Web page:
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Why can some huts be locked from the inside?

Yesterday, Federated Mountain Clubs published an informal facebook post. It noted an experience at Blue Range Hut, in the Tararuas, where the overnight inhabitants had locked the door from the inside.

Most of the discussion under that post has been about whether it was poor form for the people who arrived first to lock out late arrivals. General consensus, which I agree with, is that it’s very poor form if it’s done with intention to keep others out.

More significantly, though, it’s had me wondering about why any public back-country hut can have its door locked from the inside. What’s the legitimate purpose, if any, of allowing those inside to lock others out?
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Taranaki exploration ideas

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The two ends of what
used to be the Pyramid Route.
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In the past I’ve dropped a few references to the various tracks around Egmont National Park which have been ‘closed’ (in official terms) in relatively recent times. Reasons have generally ranged between erosion and lack of maintenance.

Here are a couple of recently-posted trip reports (not mine) on zoneblue.org, covering a couple of them.

Note that these are not (any longer) officially maintained tracks of the Department of Conservation. You really do need to take sensible precautions and have the appropriate skills if you wish to investigate. Especially the Pyramid Route. The first of these, in particular, is most definitely not a beginner experience. If you stumble on orange triangles on either of these routes it’ll be purely coincidental.

I just appreciate seeing information about them.

I should add that it’s also a slightly contentious point to talk about this. DOC in Taranaki has had issues with people unofficially retaining old tracks.
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A Fortunate Outcome at Kapakapanui

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Looking towards the inner Tararuas
from near Kapakapanui Peak.

Late last month, two women had a very fortunate outcome in the vicinity of Kapakapanui.

In the past, I’ve written multiple trip reports describing the very accessible loop walk which the women were attempting. Here is the region on a map.

The pair, an international student from the USA and her visiting mother, set out on Tuesday 26th April, intending to complete the commonly walked loop route which, under normal circumstances, is very accessible to anyone reasonable fit. They never checked out of their motel on Wednesday 27th April, but it wasn’t until they failed to return their rental car by 11am on Friday 29th April that Police were called.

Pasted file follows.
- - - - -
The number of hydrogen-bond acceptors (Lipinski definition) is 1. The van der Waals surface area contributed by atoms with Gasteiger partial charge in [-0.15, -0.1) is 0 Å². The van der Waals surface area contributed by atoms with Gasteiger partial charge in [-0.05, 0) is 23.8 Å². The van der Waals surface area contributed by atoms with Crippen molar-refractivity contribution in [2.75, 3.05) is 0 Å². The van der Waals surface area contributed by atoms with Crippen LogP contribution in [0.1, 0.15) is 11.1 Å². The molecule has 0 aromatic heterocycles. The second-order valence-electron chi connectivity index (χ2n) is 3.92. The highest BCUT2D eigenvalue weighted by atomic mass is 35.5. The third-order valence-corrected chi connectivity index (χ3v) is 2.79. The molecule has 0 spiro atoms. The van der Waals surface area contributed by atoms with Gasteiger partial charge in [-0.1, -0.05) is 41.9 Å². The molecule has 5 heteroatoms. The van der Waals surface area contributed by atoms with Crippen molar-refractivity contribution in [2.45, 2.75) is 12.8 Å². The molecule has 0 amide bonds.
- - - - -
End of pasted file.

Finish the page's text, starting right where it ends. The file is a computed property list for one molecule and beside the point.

Police quickly located the car at the base of the Kapakapanui Track entrance to Tararua Forest Park, at the end of Ngatiawa Road east of Waikanae. By now, statistics were already not in their favour, but exactly how long they’d been missing was unclear and weather had been unmemorable during recent days.

A Search and Rescue operation was initiated immediately. Several other trampers were located who’d seen the pair on the track on Tuesday, providing a time-frame for how long they’d been missing, but exact intentions remained unknown. Early on Saturday 30th April, four LandSAR teams entered the area. At roughly 1pm that day, the two women were spotted by a helicopter. They’d spent 4 nights outdoors, with the daughter in particular by now being extremely dehydrated, starving, and possibly within a few hours of death.
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Daywalk: The Complete Paekakariki Escarpment Track

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Typical.

Saturday 9th April 2016 was the official opening day of the Paekakariki Escarpment Track—a new connecting track between Pukerua Bay and Paekakariki, above the railway line along the coast. Intense interest meant that organisers had to restrict entry for the initial day, but it’s now fully open to the public.

Date: 10th April, 2016
Location: Paekakariki to Pukerua Bay.
People: Just me.
Route: Walk south from Paekakariki to steps under the SH1 road bridge, onto the Paekakariki Escarpment Track, then follow it to Pukerua Bay.
[Photos]
[Download GPX] [Show map] [Display in new window][LINZ Topographic Map in new window]

This post is a trip report. You can find other trip reports about other places linked from the Trip Reports Page, or by browsing the Trip Reports Category.

I never felt the desire to follow a narrow, steep track with squillions of other people on Saturday 9th April… or 400 as it turned out. I did, however, spontaneously decide to jump on a train on Sunday the 10th of April, to go and check it out.

For me, this track is a welcome addition to the network of walking options in the Wellington region. It naturally connects together two locations (Pukerua Bay and Paekakariki) which, until now, really had no practical on-foot connection short of walking alongside State Highway 1. I’ve walked that stretch several times. It’s not very exciting.